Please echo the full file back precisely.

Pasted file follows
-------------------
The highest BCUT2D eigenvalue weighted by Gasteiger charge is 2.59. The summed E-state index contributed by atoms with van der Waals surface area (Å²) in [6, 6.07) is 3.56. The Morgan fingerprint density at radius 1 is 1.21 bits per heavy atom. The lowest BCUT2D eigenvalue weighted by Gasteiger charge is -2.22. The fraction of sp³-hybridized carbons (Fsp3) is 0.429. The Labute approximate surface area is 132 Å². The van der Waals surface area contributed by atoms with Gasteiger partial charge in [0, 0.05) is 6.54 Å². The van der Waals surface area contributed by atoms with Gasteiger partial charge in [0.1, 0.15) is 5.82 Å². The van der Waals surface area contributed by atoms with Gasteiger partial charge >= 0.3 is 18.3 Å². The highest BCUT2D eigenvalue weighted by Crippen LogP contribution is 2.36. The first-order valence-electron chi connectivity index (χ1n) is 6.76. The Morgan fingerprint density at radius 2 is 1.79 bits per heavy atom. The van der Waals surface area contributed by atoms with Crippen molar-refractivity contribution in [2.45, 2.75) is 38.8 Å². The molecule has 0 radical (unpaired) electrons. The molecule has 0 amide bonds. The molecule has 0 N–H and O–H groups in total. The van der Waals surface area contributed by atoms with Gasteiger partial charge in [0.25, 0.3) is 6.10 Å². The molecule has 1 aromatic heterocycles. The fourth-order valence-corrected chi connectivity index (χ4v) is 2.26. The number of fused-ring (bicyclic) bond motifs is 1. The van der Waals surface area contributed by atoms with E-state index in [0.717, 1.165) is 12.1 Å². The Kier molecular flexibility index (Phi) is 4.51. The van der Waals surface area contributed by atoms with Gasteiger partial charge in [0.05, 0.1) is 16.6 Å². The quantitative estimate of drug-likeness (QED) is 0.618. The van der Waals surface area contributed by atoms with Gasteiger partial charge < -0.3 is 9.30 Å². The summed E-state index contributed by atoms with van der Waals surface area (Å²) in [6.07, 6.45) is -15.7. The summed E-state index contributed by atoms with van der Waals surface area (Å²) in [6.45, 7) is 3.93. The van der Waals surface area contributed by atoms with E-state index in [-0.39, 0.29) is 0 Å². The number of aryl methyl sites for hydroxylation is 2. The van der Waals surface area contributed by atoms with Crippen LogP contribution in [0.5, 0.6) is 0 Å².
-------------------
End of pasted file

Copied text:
The highest BCUT2D eigenvalue weighted by Gasteiger charge is 2.59. The summed E-state index contributed by atoms with van der Waals surface area (Å²) in [6, 6.07) is 3.56. The Morgan fingerprint density at radius 1 is 1.21 bits per heavy atom. The lowest BCUT2D eigenvalue weighted by Gasteiger charge is -2.22. The fraction of sp³-hybridized carbons (Fsp3) is 0.429. The Labute approximate surface area is 132 Å². The van der Waals surface area contributed by atoms with Gasteiger partial charge in [0, 0.05) is 6.54 Å². The van der Waals surface area contributed by atoms with Gasteiger partial charge in [0.1, 0.15) is 5.82 Å². The van der Waals surface area contributed by atoms with Gasteiger partial charge >= 0.3 is 18.3 Å². The highest BCUT2D eigenvalue weighted by Crippen LogP contribution is 2.36. The first-order valence-electron chi connectivity index (χ1n) is 6.76. The Morgan fingerprint density at radius 2 is 1.79 bits per heavy atom. The van der Waals surface area contributed by atoms with Crippen molar-refractivity contribution in [2.45, 2.75) is 38.8 Å². The molecule has 0 radical (unpaired) electrons. The molecule has 0 amide bonds. The molecule has 0 N–H and O–H groups in total. The van der Waals surface area contributed by atoms with Gasteiger partial charge in [0.25, 0.3) is 6.10 Å². The molecule has 1 aromatic heterocycles. The fourth-order valence-corrected chi connectivity index (χ4v) is 2.26. The number of fused-ring (bicyclic) bond motifs is 1. The van der Waals surface area contributed by atoms with E-state index in [0.717, 1.165) is 12.1 Å². The Kier molecular flexibility index (Phi) is 4.51. The van der Waals surface area contributed by atoms with Gasteiger partial charge in [0.05, 0.1) is 16.6 Å². The quantitative estimate of drug-likeness (QED) is 0.618. The van der Waals surface area contributed by atoms with Gasteiger partial charge < -0.3 is 9.30 Å². The summed E-state index contributed by atoms with van der Waals surface area (Å²) in [6.07, 6.45) is -15.7. The summed E-state index contributed by atoms with van der Waals surface area (Å²) in [6.45, 7) is 3.93. The van der Waals surface area contributed by atoms with E-state index in [-0.39, 0.29) is 0 Å². The number of aryl methyl sites for hydroxylation is 2. The van der Waals surface area contributed by atoms with Crippen LogP contribution in [0.5, 0.6) is 0 Å².